Caring for boomers: It’s some hard math
Monday, Dec 17, 2007 – 10:40 AM
Who will take care of baby boomers when they need help? The numbers don’t seem to add up.
By 2011, the 65-and-older population will be growing faster than the overall population. According to the U.S. census, the 65-plus population is projected to rise 147 percent between 2000 and 2050, while the population as a whole could grow 49 percent. By 2030, about one in five Americans will be 65 or older.
By 2020, there will be a shortage of 20,000 registered nurses and 1,500 physicians in Virginia, according to Dr. Richard W. Lindsay, former head of the division of geriatrics at the University of Virginia Health Sciences Center.
Lindsay also said a decreasing number of medical school graduates are going into family practice, instead choosing specialties. Fewer primary-care physicians in the coming years could become a knotty problem as aging boomers develop chronic health conditions and require more medical care.
Already, almost one-third of the 78 million boomers are single heads of households “” 12 percent never married, 16 percent are divorced or separated, and 4 percent are widowed, said Matt Thornhill, founder of the Richmond-based Boomer Project, a marketing research firm.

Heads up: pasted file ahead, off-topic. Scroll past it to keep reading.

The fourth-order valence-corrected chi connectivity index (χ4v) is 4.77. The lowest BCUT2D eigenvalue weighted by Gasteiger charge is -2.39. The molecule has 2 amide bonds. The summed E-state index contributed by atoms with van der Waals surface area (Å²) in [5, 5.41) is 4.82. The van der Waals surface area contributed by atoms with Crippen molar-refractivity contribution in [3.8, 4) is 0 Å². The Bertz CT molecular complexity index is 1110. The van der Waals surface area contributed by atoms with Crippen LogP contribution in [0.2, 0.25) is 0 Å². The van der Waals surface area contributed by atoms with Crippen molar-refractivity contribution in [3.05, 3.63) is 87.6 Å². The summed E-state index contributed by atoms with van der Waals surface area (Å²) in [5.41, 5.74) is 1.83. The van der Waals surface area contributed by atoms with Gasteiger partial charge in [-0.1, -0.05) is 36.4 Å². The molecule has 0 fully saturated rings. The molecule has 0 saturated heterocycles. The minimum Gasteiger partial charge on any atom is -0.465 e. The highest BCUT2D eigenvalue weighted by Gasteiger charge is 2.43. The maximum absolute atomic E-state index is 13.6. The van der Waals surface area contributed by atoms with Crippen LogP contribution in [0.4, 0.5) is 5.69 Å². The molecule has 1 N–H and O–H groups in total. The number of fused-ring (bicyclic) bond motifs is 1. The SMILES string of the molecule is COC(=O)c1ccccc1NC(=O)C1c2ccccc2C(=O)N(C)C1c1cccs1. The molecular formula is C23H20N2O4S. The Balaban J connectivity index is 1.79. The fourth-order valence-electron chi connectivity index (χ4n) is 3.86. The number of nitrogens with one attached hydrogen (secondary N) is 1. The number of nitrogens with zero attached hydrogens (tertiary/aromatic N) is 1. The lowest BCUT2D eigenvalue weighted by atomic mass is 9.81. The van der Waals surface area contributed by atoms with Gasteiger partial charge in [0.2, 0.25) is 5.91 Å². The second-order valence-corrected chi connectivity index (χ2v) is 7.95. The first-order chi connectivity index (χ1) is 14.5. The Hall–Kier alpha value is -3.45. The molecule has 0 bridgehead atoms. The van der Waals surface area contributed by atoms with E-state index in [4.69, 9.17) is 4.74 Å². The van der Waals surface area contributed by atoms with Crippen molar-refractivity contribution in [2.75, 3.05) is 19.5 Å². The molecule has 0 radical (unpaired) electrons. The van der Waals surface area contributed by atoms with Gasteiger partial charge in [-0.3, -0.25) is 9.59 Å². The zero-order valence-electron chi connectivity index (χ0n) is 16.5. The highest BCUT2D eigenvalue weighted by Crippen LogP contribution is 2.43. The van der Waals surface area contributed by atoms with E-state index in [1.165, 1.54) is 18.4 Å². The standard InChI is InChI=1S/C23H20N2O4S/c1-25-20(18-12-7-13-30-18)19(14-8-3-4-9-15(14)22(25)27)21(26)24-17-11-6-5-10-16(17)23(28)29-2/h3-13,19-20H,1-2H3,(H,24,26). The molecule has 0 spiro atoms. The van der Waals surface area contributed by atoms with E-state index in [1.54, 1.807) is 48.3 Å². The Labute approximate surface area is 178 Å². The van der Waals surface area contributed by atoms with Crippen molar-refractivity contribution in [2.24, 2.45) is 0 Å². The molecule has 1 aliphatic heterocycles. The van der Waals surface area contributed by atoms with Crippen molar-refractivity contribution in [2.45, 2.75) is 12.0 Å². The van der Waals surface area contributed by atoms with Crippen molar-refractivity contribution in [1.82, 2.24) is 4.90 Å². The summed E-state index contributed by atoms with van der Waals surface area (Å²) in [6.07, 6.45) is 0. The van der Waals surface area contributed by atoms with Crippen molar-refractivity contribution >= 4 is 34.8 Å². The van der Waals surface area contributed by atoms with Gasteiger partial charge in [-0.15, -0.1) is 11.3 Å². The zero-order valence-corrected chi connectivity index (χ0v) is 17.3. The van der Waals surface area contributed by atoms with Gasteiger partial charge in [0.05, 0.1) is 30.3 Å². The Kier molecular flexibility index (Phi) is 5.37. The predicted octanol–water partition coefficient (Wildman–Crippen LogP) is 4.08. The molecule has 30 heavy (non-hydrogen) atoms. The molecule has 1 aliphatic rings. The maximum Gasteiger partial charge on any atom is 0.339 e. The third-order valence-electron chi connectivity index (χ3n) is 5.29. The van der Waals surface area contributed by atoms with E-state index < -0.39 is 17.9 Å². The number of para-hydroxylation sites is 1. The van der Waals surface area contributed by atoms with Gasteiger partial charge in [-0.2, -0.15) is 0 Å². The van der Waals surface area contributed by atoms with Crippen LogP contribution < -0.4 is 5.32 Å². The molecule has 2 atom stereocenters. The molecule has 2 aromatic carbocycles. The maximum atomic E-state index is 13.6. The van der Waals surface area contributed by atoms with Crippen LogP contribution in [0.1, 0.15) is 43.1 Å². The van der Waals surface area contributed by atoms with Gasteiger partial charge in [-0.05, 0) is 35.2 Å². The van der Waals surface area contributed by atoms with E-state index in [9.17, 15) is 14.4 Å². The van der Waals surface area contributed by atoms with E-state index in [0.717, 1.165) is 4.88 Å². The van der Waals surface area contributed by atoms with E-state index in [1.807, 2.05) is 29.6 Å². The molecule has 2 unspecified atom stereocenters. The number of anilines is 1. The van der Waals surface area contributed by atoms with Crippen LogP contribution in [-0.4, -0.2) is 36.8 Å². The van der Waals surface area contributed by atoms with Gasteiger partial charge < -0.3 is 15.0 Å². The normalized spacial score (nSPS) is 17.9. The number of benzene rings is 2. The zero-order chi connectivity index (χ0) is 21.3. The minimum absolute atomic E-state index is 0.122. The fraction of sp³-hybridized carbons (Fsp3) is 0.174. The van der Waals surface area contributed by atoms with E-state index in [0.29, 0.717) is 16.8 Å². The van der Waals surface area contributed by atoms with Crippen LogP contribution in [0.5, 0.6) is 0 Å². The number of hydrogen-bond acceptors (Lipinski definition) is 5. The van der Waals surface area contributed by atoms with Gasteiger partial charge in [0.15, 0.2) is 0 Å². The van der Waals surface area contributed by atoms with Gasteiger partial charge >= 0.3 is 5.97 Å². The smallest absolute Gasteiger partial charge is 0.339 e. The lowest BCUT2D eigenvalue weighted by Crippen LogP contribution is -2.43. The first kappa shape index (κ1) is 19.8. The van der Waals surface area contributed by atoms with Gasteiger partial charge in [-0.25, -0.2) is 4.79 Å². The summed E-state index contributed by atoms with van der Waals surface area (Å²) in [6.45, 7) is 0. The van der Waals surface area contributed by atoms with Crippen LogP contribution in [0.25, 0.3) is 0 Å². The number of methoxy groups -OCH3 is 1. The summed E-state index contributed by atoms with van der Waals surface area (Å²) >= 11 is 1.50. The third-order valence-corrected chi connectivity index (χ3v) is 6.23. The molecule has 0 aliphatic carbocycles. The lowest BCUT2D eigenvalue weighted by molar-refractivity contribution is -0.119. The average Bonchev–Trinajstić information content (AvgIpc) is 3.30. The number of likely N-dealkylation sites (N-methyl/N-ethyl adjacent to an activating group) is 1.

“Who’s going to care for them?” Thornhill asked this week at the kickoff meeting of the Older Dominion Project, a long-range strategic venture aimed at helping Virginia prepare for the coming “age wave” of boomers.
“We think boomers are going to find ways to co-habitate to take care of each other,” Thornhill said. “There’s not going to be anybody else to do it.”
He said one emerging option is co-housing, which combines the advantage of private homes with the benefits of “more sustainable living, including shared common facilities and ongoing connections with neighbors,” according to the Cohousing Association of the United States (www.cohousing.org). Thornhill described it as “a modern-day version of communes.”
“Maybe eight or 10 houses around a center house that’s a meeting area and is multigenerational,” he said. “They may not all own cars, may share a meal once or twice a week in the main house.”
He said the co-housing concept has caught on in Europe and is spreading to the United States, including places in Virginia such as Northern Virginia, Charlottesville and Blacksburg.